One of the game mechanics drawn from the board game version are the Event Cards which provide needed relief for the players when the situations on the Continent Discs look grim. As players roll the Disease dice for “Infect Regions”, one of the sides of the dice provides a Red Cross symbol which is taken from the pool and placed on the CDC Center Disc to be used to “pay” for Event Cards–triggering their helpful effects on the game. It would be unwise to overlook these cards–which is easy to do due to the fact your focus as a player is almost always on the Disease Dice occupying the Continent Discs. The amount of Disease Dice accumulating in the Treatment Center ring doesn’t help your concentration either because if you hit an Epidemic icon on the Infection Track, every single Disease die hanging out in the Treatment Center ring are re-rolled–along with the required Disease Dice noted on the Infection Track (3 – 5)–and redistributed amongst the Continent Discs. This can lead to multiple Outbreaks which draws you closer to losing your sanity and losing the game.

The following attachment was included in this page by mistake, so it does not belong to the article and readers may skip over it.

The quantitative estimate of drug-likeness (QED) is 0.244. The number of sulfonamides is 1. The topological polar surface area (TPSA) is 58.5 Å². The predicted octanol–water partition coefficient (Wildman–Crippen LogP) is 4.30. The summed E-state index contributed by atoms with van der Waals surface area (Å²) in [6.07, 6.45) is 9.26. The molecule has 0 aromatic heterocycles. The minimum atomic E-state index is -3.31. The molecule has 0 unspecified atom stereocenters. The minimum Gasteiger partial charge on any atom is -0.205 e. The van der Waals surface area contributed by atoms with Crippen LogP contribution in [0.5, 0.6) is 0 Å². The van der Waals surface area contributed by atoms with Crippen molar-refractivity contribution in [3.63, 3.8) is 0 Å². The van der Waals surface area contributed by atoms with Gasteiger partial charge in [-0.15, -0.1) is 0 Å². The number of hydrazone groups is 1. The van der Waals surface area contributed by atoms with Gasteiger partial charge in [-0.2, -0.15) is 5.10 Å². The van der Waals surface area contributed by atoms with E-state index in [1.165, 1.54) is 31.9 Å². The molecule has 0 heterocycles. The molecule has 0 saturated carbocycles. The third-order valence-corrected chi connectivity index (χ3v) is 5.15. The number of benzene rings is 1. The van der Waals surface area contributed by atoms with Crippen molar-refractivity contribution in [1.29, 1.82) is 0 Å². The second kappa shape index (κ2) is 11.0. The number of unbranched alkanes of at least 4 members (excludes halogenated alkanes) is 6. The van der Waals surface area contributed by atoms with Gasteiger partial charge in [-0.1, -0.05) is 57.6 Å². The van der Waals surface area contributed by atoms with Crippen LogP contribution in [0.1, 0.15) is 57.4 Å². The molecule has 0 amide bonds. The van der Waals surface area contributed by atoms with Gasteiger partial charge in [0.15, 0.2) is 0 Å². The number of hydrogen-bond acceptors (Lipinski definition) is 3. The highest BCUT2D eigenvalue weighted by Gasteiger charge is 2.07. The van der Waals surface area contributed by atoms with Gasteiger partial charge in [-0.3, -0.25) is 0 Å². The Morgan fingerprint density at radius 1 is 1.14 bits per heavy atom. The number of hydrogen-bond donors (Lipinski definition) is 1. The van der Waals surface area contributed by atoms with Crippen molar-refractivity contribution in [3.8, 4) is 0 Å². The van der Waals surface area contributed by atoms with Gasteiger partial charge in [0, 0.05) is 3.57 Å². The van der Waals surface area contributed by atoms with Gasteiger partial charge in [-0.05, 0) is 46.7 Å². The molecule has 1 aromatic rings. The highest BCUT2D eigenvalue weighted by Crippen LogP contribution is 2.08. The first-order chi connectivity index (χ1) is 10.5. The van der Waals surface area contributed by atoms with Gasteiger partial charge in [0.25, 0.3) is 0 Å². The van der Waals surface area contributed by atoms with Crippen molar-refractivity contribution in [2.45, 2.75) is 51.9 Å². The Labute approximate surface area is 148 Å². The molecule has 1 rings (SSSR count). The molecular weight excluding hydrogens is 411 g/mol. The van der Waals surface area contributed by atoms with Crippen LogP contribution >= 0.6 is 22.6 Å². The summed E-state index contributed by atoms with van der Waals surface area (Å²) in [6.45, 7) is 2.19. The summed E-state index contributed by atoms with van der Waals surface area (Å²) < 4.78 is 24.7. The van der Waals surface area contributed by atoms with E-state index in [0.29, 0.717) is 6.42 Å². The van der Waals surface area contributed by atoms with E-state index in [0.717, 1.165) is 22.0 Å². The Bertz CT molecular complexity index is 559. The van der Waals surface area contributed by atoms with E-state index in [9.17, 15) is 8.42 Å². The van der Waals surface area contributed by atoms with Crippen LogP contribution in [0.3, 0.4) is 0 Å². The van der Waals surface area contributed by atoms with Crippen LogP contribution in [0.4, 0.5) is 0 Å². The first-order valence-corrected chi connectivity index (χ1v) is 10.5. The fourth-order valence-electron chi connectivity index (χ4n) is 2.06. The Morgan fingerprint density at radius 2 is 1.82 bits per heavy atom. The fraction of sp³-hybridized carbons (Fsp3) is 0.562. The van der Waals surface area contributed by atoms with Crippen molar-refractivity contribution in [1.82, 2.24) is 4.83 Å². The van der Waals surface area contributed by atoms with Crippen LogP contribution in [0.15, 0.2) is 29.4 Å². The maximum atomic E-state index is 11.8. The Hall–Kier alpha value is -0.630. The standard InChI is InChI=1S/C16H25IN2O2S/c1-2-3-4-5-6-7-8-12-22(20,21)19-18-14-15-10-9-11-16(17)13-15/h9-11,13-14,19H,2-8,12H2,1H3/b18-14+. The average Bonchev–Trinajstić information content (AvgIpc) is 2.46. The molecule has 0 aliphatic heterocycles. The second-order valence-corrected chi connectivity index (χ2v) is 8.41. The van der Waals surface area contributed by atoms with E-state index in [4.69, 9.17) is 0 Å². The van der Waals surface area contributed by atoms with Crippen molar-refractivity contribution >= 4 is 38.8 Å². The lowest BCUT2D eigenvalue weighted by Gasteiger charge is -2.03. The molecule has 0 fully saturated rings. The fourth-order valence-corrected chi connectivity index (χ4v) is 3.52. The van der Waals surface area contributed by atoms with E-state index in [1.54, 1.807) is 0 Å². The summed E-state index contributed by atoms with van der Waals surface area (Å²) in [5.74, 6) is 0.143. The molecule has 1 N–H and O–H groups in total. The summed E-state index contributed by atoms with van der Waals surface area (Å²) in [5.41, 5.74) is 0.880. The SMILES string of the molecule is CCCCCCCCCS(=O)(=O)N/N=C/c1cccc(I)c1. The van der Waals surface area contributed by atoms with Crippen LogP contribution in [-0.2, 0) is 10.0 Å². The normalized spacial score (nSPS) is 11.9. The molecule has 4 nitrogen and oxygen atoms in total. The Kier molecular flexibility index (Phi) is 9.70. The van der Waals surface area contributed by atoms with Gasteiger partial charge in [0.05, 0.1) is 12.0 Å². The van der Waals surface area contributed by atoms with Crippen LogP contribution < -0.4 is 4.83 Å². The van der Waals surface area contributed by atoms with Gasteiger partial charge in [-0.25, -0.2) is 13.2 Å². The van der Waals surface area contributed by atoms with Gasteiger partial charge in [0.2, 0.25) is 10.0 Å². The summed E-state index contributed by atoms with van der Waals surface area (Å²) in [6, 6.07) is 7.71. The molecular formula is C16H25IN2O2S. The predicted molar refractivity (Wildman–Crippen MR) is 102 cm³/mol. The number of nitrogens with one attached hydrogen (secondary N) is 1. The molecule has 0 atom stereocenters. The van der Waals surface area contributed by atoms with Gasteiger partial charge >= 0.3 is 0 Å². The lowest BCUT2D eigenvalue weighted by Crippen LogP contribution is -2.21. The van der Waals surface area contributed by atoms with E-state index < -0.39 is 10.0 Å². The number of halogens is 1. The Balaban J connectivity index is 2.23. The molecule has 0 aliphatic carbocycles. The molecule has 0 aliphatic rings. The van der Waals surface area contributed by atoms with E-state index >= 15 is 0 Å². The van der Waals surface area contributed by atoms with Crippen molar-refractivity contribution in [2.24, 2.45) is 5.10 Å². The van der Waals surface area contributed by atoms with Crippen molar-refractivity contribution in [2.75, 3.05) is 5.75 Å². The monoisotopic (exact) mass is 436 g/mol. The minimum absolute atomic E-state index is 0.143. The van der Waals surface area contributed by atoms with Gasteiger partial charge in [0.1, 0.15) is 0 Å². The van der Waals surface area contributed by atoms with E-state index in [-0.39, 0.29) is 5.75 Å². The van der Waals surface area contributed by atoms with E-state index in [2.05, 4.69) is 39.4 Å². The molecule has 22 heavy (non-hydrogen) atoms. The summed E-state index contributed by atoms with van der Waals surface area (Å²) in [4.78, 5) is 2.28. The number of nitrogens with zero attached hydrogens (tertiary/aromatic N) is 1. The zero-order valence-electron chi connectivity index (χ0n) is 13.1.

Pandemic 3I love this game more than the board game version which is saying a lot because I love the original game upon which Pandemic: The Cure is based. What makes me go to this game over and over is the fact it lends itself to being a fantastic solitaire game even though it claims to be only for 2 – 5 players. This is understandable because it is designed to be a Co-Operative Dice game–meaning: more than one player. But, ironically, Co-Operative games lend themselves through their game mechanics to be excellent 1 player games and many other Co-Op games claim to be just that (Space Hulk: Death Angels–The Card Game comes to mind). The Disease dice also provide a flawless game of solitaire unlike its sibling board game version which uses colored wooden cubes to represent the diseases within the game and uses diceless game mechanics. Do not think for a second this is somehow Z-Man Games’ “Pandemic Yatzee” and will not be as challenging as the original you already have sitting on your shelf–no way! This is one of my favorite customized dice games to come along in a long time and I wish more gaming companies would use these mechanics in their game designs. From the look of a lot of games that have hit my local gaming store, customized dice games are on the rise and Pandemic: The Cure is one of the better ones.

Jason Zachary Pott

Jason Zachary is the publisher and an author at NEOtrash Comix. His works include Deacon Jaxx Homeless Nekromancer and Dead Babies with Chainsaws. To learn more visitNEOtrashComix.com